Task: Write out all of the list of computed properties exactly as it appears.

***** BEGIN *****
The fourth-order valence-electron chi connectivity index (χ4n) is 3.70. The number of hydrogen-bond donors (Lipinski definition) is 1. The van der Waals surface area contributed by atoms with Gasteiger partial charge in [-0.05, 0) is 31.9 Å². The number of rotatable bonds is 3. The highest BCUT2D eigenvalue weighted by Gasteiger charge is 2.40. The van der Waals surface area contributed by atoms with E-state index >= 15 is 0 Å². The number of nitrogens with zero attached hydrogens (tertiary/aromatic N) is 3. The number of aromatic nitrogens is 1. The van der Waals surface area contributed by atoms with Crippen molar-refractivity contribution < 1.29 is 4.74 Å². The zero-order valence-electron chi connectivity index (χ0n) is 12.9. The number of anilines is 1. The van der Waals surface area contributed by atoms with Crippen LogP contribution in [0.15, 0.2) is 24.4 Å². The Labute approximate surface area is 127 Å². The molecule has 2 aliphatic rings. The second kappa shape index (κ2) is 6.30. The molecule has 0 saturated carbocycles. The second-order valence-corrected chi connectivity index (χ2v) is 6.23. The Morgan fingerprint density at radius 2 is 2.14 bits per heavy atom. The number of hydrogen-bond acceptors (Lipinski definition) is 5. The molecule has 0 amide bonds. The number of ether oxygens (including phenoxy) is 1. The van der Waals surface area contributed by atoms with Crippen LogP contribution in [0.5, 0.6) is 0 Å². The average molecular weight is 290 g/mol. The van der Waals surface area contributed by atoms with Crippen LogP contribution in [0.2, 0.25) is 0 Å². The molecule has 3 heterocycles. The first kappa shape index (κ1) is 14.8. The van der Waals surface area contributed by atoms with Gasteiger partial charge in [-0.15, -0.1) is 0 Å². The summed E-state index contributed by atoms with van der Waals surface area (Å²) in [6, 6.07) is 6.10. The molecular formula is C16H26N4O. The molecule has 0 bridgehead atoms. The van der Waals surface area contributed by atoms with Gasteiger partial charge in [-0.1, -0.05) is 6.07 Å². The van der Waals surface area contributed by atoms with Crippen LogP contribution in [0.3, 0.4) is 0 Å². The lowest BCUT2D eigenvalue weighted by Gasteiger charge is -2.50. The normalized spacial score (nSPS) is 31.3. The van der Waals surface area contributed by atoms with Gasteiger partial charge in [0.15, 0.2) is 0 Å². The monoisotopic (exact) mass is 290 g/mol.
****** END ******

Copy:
The fourth-order valence-electron chi connectivity index (χ4n) is 3.70. The number of hydrogen-bond donors (Lipinski definition) is 1. The van der Waals surface area contributed by atoms with Gasteiger partial charge in [-0.05, 0) is 31.9 Å². The number of rotatable bonds is 3. The highest BCUT2D eigenvalue weighted by Gasteiger charge is 2.40. The van der Waals surface area contributed by atoms with E-state index >= 15 is 0 Å². The number of nitrogens with zero attached hydrogens (tertiary/aromatic N) is 3. The number of aromatic nitrogens is 1. The van der Waals surface area contributed by atoms with Crippen molar-refractivity contribution < 1.29 is 4.74 Å². The zero-order valence-electron chi connectivity index (χ0n) is 12.9. The number of anilines is 1. The van der Waals surface area contributed by atoms with Crippen LogP contribution in [0.15, 0.2) is 24.4 Å². The Labute approximate surface area is 127 Å². The molecule has 2 aliphatic rings. The second kappa shape index (κ2) is 6.30. The molecule has 0 saturated carbocycles. The second-order valence-corrected chi connectivity index (χ2v) is 6.23. The Morgan fingerprint density at radius 2 is 2.14 bits per heavy atom. The number of hydrogen-bond acceptors (Lipinski definition) is 5. The molecule has 0 amide bonds. The number of ether oxygens (including phenoxy) is 1. The van der Waals surface area contributed by atoms with Crippen LogP contribution in [0.5, 0.6) is 0 Å². The average molecular weight is 290 g/mol. The van der Waals surface area contributed by atoms with Crippen LogP contribution in [0.2, 0.25) is 0 Å². The molecule has 3 heterocycles. The first kappa shape index (κ1) is 14.8. The van der Waals surface area contributed by atoms with Gasteiger partial charge in [-0.15, -0.1) is 0 Å². The summed E-state index contributed by atoms with van der Waals surface area (Å²) in [6, 6.07) is 6.10. The molecular formula is C16H26N4O. The molecule has 0 bridgehead atoms. The van der Waals surface area contributed by atoms with Gasteiger partial charge in [-0.1, -0.05) is 6.07 Å². The van der Waals surface area contributed by atoms with Crippen LogP contribution in [0.3, 0.4) is 0 Å². The lowest BCUT2D eigenvalue weighted by Gasteiger charge is -2.50. The normalized spacial score (nSPS) is 31.3. The van der Waals surface area contributed by atoms with Gasteiger partial charge in [0.15, 0.2) is 0 Å². The monoisotopic (exact) mass is 290 g/mol.